What happens when you ask your parents for a house. What happens when you ask your parents for a house 5 May 2016 by triple j As we all know, 'shelter' is basic human need; one that our generation need to start lining up for ourselves.
But even a cosy one bedroom fixer-upper shelter, with a share laundry and m² courtyard/garden, will set you back a fair bit. With the federal budget having just been released, Malcolm Turnbull appeared on ABC radio with Jon Faine to talk through the finer points of #Budget2016 and the topic of housing affordability came up: Faine: [Gen Y] are saying: 'For goodness sake!
In light of this, we asked listeners to hit up their parents for a few cheeky intergenerational G's and see what they said. A handful got lucky: For the most part, though, it was just unadulterated Parental Sass™: Report reveals high costs of youth homelessness - RN Drive. Tenants Union of NSW calls to ban ‘no pets’ clause in tenancy agreements. When Penelope Bergen left her partner, she spent three months searching for somewhere to live in Sydney with her dog.
Penelope Bergen and her dog have moved to Canberra after finding Sydney landlords to be unfriendly to pets. Photo: Supplied She was turned down every time because she is a pet owner and wanted an apartment, she said. “We have had to live on the charity of a friend of a friend while searching for a home, which is humiliating and depressing,” Ms Bergen said. Under existing tenancy agreements, clause 43 allows NSW landlords to prohibit a tenant from keeping “animals on the residential premises without obtaining the landlord’s consent”. She described Sydney’s rental market as “appalling” and “unkind” for tenants with pets.
The Tenants Union of NSW (TUNSW) has now asked for a ban on clauses prohibiting pets in lease agreements as part of their submission to Fair Trading NSW’s tenancy review discussion paper. Domain Home Price Guide Find out what your property's worth Find out now! Australian Dream. The Australian Dream or Great Australian Dream is a belief that in Australia, home-ownership can lead to a better life and is an expression of success and security.
Although this standard of living is enjoyed by many in the existing Australian population, rising house prices compared to average wages are making it increasingly difficult for many to achieve the "great Australian Dream", especially for those living in large cities. It is also noted as having led to urbanisation (or more specifically suburbanisation), causing extensive urban sprawl in the major cities. The term itself is derived from the American Dream, which first described the same phenomenon in the United States, starting in the 1940s.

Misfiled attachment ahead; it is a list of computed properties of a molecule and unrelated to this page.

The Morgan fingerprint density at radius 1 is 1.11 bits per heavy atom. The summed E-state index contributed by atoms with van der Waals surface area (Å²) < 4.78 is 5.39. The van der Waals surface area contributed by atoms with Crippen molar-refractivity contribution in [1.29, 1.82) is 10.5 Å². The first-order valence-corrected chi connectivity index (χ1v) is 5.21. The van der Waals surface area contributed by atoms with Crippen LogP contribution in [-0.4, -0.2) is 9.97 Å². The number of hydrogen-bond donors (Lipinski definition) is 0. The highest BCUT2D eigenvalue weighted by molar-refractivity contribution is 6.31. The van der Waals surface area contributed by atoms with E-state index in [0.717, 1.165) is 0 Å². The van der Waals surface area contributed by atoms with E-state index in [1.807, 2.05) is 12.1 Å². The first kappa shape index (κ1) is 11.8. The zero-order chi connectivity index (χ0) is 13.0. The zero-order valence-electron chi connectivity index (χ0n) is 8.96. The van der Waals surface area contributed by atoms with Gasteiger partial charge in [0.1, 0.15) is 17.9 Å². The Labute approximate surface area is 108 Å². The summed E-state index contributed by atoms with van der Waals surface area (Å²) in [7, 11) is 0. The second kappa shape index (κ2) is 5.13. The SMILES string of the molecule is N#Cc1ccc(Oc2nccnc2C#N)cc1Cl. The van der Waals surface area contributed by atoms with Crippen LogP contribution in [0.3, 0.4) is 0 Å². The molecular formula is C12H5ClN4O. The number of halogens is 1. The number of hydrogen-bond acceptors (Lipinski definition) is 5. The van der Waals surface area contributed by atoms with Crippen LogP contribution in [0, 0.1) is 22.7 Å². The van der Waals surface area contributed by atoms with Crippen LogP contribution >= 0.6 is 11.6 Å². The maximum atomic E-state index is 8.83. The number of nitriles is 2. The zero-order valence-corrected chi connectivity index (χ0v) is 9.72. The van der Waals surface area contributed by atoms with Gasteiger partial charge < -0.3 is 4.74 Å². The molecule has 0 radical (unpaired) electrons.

History The origin of the Australian Dream dates back to the period of reconstruction following World War II. Homes - not just another commodity In popular culture They're a Weird Mob. Plot Giovanni 'Nino' Culotta is an Italian immigrant, who comes to Australia as a journalist, employed by an Italian publishing house, to write articles about Australians and their way of life for those Italians who might want to emigrate to Australia.
In order to learn about real Australians, Nino takes a job as a brickie's labourer with a man named Joe Kennedy. The comedy of the novel revolves around his attempts to understand English as it was spoken in Australia by the working classes in the 1950s and 1960s. Nino had previously only learned 'good' English from a textbook. The novel is a social commentary on Australian society of the period; specifically male, working class society.
The final message of the novel is that immigrants to Australia should count themselves fortunate and should make efforts to assimilate into Australian society, including learning to speak Australian English. Sequels The book has three sequels which feature largely the same cast of characters: The Australian Ugliness. The Australian Ugliness is a 1960 book by Australian architect Robin Boyd.
Boyd investigates the Australian aesthetic in regard to architecture and the suburbs and in the process coins the doctrine "featurism" to describe it. Whilst not entirely a tragedy for the Australian community, Boyd proposes that education in design, landscaping and architecture can be a means to resolve the ugliness he observed.
Reception After the book's first publication, Boyd was criticised for being unpatriotic by the Australian mainstream press. The book became an influential best seller, opening up the debate about design, architecture and urban planning.